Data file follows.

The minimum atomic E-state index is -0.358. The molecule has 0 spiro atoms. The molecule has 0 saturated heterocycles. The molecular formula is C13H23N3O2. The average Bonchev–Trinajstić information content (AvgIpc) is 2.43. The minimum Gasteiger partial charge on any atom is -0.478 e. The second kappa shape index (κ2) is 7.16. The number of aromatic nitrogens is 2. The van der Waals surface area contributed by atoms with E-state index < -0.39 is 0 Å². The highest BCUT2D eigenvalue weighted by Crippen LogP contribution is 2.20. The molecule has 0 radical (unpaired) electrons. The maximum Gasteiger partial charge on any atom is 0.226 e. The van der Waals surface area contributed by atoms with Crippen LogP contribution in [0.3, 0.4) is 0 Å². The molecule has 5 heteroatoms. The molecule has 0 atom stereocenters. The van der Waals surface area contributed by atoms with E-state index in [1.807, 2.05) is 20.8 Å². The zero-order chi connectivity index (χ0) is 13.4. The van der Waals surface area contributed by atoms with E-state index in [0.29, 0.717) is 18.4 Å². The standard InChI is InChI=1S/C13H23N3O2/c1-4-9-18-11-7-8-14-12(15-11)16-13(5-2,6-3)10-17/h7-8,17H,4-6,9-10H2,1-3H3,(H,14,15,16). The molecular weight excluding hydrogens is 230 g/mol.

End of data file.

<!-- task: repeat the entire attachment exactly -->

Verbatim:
The minimum atomic E-state index is -0.358. The molecule has 0 spiro atoms. The molecule has 0 saturated heterocycles. The molecular formula is C13H23N3O2. The average Bonchev–Trinajstić information content (AvgIpc) is 2.43. The minimum Gasteiger partial charge on any atom is -0.478 e. The second kappa shape index (κ2) is 7.16. The number of aromatic nitrogens is 2. The van der Waals surface area contributed by atoms with E-state index < -0.39 is 0 Å². The highest BCUT2D eigenvalue weighted by Crippen LogP contribution is 2.20. The molecule has 0 radical (unpaired) electrons. The maximum Gasteiger partial charge on any atom is 0.226 e. The van der Waals surface area contributed by atoms with Crippen LogP contribution in [0.3, 0.4) is 0 Å². The molecule has 5 heteroatoms. The molecule has 0 atom stereocenters. The van der Waals surface area contributed by atoms with E-state index in [1.807, 2.05) is 20.8 Å². The zero-order chi connectivity index (χ0) is 13.4. The van der Waals surface area contributed by atoms with E-state index in [0.29, 0.717) is 18.4 Å². The standard InChI is InChI=1S/C13H23N3O2/c1-4-9-18-11-7-8-14-12(15-11)16-13(5-2,6-3)10-17/h7-8,17H,4-6,9-10H2,1-3H3,(H,14,15,16). The molecular weight excluding hydrogens is 230 g/mol.